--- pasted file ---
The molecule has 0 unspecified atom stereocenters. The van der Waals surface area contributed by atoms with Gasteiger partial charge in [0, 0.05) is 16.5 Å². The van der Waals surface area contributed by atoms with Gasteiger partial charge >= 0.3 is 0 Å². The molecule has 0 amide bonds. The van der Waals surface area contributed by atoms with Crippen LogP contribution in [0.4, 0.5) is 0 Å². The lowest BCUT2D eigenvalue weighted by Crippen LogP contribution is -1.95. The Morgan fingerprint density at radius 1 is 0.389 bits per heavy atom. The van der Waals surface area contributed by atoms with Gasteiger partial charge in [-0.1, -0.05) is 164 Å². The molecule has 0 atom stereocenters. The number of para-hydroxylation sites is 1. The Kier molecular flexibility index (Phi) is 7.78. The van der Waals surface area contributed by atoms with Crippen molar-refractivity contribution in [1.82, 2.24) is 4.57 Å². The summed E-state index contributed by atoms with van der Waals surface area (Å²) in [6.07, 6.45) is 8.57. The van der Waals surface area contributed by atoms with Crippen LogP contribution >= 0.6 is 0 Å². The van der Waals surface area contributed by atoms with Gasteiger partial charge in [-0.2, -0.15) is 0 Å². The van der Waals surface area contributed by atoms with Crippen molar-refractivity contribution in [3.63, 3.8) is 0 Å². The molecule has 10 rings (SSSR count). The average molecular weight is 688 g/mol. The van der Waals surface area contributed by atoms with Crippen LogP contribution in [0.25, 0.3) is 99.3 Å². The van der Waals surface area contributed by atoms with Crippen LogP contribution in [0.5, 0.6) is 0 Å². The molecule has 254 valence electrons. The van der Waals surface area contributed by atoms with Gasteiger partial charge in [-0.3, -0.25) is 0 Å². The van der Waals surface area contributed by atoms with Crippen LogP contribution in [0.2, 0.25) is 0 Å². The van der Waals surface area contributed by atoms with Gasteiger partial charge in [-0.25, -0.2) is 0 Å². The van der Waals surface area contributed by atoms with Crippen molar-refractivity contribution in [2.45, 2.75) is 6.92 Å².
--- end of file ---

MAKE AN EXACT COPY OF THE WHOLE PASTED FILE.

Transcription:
The molecule has 0 unspecified atom stereocenters. The van der Waals surface area contributed by atoms with Gasteiger partial charge in [0, 0.05) is 16.5 Å². The van der Waals surface area contributed by atoms with Gasteiger partial charge >= 0.3 is 0 Å². The molecule has 0 amide bonds. The van der Waals surface area contributed by atoms with Crippen LogP contribution in [0.4, 0.5) is 0 Å². The lowest BCUT2D eigenvalue weighted by Crippen LogP contribution is -1.95. The Morgan fingerprint density at radius 1 is 0.389 bits per heavy atom. The van der Waals surface area contributed by atoms with Gasteiger partial charge in [-0.1, -0.05) is 164 Å². The molecule has 0 atom stereocenters. The number of para-hydroxylation sites is 1. The Kier molecular flexibility index (Phi) is 7.78. The van der Waals surface area contributed by atoms with Crippen molar-refractivity contribution in [1.82, 2.24) is 4.57 Å². The summed E-state index contributed by atoms with van der Waals surface area (Å²) in [6.07, 6.45) is 8.57. The van der Waals surface area contributed by atoms with Crippen LogP contribution >= 0.6 is 0 Å². The van der Waals surface area contributed by atoms with Gasteiger partial charge in [-0.2, -0.15) is 0 Å². The van der Waals surface area contributed by atoms with Crippen molar-refractivity contribution in [3.63, 3.8) is 0 Å². The molecule has 10 rings (SSSR count). The average molecular weight is 688 g/mol. The van der Waals surface area contributed by atoms with Crippen LogP contribution in [0.25, 0.3) is 99.3 Å². The van der Waals surface area contributed by atoms with Crippen LogP contribution in [0.5, 0.6) is 0 Å². The molecule has 254 valence electrons. The van der Waals surface area contributed by atoms with Gasteiger partial charge in [-0.3, -0.25) is 0 Å². The van der Waals surface area contributed by atoms with Crippen LogP contribution in [0.2, 0.25) is 0 Å². The van der Waals surface area contributed by atoms with Gasteiger partial charge in [-0.25, -0.2) is 0 Å². The van der Waals surface area contributed by atoms with Crippen molar-refractivity contribution in [2.45, 2.75) is 6.92 Å².